A program of intensive care coordination, including help with the administrative hurdles of health care, showed a high level of success in getting a group of urban people with hepatitis C virus (HCV) cured of the virus. Researchers at the Montefiore Medical Center in Bronx, New York, studied the effectiveness of a care coordination system among 114 people who received a hep C health evaluation at the clinic between January 2014 and February 2015. Results were presented at the 2016 Conference on Retroviruses and Opportunistic Infections (CROI) in Boston.

The care coordinator was responsible for arranging patient appointments, making reminder calls, providing health education and obtaining prior authorizations for insurance coverage.

Sixty-seven (59 percent) of the participants started hep C treatment during the study. Sixty-four percent of those treated were male, 82 percent were black or Latino, and the median age was 60. Twenty-one percent had been treated for hep C before, 22 percent were coinfected with HIV, and 24 percent had cirrhosis. Fifty-two percent of the treated partcipants were injection drug users, including 28 participants receiving opioid agonist therapy and 24 people actively using injection drugs during hep C care.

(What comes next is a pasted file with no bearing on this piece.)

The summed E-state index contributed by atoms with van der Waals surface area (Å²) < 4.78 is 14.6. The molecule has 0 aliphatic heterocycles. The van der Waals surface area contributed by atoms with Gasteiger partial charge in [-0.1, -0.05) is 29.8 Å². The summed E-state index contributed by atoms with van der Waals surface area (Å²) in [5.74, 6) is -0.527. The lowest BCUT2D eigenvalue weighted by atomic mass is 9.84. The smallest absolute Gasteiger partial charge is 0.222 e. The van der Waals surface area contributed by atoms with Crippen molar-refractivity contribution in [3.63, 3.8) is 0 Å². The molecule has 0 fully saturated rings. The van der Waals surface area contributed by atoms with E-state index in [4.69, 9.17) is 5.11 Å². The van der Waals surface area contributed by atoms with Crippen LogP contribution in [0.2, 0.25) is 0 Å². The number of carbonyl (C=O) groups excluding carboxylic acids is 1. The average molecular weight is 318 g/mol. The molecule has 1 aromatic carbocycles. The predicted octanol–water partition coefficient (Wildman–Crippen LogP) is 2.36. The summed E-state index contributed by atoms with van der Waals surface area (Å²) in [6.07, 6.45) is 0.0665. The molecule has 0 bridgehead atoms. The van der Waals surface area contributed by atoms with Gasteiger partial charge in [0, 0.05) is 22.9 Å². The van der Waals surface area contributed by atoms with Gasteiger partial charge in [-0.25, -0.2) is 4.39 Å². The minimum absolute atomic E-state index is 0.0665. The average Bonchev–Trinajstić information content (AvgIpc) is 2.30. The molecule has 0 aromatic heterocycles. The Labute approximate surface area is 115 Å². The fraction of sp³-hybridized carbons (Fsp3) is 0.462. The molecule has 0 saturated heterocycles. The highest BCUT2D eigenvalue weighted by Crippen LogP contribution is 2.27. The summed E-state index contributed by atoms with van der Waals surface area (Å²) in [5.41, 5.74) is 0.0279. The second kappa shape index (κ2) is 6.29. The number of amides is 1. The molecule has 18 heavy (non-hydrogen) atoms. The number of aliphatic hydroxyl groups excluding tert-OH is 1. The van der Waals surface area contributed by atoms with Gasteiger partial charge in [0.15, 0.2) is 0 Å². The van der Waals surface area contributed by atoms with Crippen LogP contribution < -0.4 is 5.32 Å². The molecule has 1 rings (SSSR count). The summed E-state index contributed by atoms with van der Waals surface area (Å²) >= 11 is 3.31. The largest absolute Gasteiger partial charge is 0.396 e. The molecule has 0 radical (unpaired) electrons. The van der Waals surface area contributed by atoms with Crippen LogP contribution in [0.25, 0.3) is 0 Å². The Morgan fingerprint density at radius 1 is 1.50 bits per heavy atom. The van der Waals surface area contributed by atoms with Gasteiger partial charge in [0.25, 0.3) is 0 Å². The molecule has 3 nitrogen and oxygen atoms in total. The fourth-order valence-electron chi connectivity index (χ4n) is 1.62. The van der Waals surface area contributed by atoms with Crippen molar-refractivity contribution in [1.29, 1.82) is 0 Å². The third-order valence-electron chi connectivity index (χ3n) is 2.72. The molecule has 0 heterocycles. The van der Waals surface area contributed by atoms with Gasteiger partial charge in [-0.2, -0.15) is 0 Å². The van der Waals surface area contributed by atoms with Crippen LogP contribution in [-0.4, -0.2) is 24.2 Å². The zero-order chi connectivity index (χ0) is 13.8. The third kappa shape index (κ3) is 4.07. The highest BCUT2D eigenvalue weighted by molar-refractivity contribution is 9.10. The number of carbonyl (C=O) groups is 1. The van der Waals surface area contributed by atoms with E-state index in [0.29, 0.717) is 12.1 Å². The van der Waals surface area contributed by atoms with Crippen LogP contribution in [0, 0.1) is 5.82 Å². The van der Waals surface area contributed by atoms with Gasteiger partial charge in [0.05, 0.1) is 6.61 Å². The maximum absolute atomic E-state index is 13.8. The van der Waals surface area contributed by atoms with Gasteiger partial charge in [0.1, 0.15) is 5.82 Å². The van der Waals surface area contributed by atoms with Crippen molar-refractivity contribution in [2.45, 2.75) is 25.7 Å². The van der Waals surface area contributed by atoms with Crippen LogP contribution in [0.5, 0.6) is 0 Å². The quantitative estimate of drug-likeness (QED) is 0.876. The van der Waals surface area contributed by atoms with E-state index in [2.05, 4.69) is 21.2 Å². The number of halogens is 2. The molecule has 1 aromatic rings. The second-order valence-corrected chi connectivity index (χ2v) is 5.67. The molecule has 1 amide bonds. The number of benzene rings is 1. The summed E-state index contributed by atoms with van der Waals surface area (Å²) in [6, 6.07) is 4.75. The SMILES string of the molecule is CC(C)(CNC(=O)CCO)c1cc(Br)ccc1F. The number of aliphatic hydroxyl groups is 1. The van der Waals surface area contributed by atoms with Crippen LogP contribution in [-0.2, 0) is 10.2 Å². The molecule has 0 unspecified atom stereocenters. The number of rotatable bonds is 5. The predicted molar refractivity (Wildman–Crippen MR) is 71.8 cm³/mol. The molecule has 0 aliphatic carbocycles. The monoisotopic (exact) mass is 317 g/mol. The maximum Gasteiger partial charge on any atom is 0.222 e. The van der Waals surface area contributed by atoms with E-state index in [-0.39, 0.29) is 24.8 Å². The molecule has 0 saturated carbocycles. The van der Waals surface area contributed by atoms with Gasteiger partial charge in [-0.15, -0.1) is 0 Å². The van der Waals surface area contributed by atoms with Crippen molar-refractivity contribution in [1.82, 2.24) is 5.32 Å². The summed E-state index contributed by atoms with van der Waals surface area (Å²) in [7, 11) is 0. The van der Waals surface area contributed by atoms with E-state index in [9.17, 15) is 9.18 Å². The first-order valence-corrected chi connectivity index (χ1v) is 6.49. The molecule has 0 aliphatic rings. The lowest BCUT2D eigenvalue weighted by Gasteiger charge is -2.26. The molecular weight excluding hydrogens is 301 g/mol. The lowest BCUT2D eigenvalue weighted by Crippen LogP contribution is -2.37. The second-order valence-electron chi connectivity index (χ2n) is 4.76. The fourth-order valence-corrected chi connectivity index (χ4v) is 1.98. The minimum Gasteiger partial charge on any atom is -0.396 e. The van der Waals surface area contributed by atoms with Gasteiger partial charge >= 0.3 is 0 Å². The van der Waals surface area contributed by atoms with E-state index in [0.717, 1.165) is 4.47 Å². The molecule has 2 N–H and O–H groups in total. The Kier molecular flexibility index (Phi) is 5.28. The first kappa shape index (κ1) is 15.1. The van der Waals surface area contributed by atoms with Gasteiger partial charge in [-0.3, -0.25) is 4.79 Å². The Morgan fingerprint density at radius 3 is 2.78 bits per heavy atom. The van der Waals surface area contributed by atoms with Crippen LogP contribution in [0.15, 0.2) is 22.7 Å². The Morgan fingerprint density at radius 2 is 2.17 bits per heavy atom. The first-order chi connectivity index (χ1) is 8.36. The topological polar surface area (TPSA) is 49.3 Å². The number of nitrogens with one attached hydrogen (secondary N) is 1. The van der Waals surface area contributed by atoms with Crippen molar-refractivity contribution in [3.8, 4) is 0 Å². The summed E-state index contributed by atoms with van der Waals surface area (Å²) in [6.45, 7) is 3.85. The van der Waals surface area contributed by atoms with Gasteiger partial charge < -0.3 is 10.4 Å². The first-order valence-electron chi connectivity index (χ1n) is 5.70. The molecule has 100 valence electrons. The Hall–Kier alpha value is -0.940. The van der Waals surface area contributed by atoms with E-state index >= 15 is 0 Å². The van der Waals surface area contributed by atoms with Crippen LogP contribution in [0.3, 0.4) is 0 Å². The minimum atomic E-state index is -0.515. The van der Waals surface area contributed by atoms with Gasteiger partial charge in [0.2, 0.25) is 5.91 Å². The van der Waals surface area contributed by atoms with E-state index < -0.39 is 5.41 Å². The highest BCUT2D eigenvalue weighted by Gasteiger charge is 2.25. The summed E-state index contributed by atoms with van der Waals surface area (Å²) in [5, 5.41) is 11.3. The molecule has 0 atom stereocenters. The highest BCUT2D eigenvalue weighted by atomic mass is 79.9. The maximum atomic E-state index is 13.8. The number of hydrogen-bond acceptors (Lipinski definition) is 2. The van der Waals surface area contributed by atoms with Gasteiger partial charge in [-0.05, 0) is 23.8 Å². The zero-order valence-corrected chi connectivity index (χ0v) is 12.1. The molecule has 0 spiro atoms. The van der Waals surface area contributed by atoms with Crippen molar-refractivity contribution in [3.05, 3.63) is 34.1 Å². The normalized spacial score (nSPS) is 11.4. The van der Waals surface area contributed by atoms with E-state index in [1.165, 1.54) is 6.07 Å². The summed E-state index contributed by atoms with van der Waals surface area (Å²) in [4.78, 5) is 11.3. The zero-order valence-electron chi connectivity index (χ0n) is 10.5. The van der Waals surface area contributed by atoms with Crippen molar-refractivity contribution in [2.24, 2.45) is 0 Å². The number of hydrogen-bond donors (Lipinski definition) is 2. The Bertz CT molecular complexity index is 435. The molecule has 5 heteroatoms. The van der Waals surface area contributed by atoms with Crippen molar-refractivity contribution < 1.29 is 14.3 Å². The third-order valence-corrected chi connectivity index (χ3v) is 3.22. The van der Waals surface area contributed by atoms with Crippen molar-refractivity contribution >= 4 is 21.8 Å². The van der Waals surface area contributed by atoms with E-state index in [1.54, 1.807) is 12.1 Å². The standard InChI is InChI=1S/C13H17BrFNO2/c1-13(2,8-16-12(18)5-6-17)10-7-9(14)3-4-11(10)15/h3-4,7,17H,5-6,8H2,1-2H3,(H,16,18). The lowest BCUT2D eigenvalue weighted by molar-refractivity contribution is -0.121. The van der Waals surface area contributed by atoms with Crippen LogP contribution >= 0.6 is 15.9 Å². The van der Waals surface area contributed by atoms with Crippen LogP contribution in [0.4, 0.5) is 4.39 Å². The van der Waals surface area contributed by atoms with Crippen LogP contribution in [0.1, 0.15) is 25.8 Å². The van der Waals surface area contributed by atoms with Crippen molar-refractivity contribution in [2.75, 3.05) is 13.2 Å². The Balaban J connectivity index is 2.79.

Ninety-three percent of the treated individuals had genotype 1 of hep C. All were treated with Sovaldi (sofosbuvir)-based regimens, including Harvoni (ledipasvir/sofosbuvir).

Overall, 94 percent (63 of 67) of the partcipants were cured. There were no differences in the cure rate based on injection drug use status.

The researchers concluded that “On-site treatment with care coordination may help to mitigate barriers to specialty care and improve HCV cure rates for [injection drug users]. Similar treatment models should be replicated and tested through the 1,200 [federally qualified health centers] in the United States.”

To read the conference abstract, click here.